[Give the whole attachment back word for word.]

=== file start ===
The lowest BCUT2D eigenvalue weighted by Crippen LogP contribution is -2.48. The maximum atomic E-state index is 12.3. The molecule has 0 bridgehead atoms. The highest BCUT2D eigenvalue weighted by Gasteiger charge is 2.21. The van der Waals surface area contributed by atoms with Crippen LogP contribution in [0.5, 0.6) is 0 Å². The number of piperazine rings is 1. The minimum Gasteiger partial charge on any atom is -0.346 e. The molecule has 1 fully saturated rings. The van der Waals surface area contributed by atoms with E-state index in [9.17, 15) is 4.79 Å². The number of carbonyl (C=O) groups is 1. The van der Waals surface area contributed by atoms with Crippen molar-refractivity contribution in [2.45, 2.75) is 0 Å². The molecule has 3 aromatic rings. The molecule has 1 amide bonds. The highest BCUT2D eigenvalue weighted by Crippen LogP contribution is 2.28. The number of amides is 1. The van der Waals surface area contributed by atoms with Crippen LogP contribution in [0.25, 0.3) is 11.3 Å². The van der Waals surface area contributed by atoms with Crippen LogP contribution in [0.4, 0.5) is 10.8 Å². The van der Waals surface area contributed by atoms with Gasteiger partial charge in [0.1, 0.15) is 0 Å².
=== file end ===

The lowest BCUT2D eigenvalue weighted by Crippen LogP contribution is -2.48. The maximum atomic E-state index is 12.3. The molecule has 0 bridgehead atoms. The highest BCUT2D eigenvalue weighted by Gasteiger charge is 2.21. The van der Waals surface area contributed by atoms with Crippen LogP contribution in [0.5, 0.6) is 0 Å². The number of piperazine rings is 1. The minimum Gasteiger partial charge on any atom is -0.346 e. The molecule has 1 fully saturated rings. The van der Waals surface area contributed by atoms with E-state index in [9.17, 15) is 4.79 Å². The number of carbonyl (C=O) groups is 1. The van der Waals surface area contributed by atoms with Crippen molar-refractivity contribution in [2.45, 2.75) is 0 Å². The molecule has 3 aromatic rings. The molecule has 1 amide bonds. The highest BCUT2D eigenvalue weighted by Crippen LogP contribution is 2.28. The number of amides is 1. The van der Waals surface area contributed by atoms with Crippen LogP contribution in [0.25, 0.3) is 11.3 Å². The van der Waals surface area contributed by atoms with Crippen LogP contribution in [0.4, 0.5) is 10.8 Å². The van der Waals surface area contributed by atoms with Gasteiger partial charge in [0.1, 0.15) is 0 Å².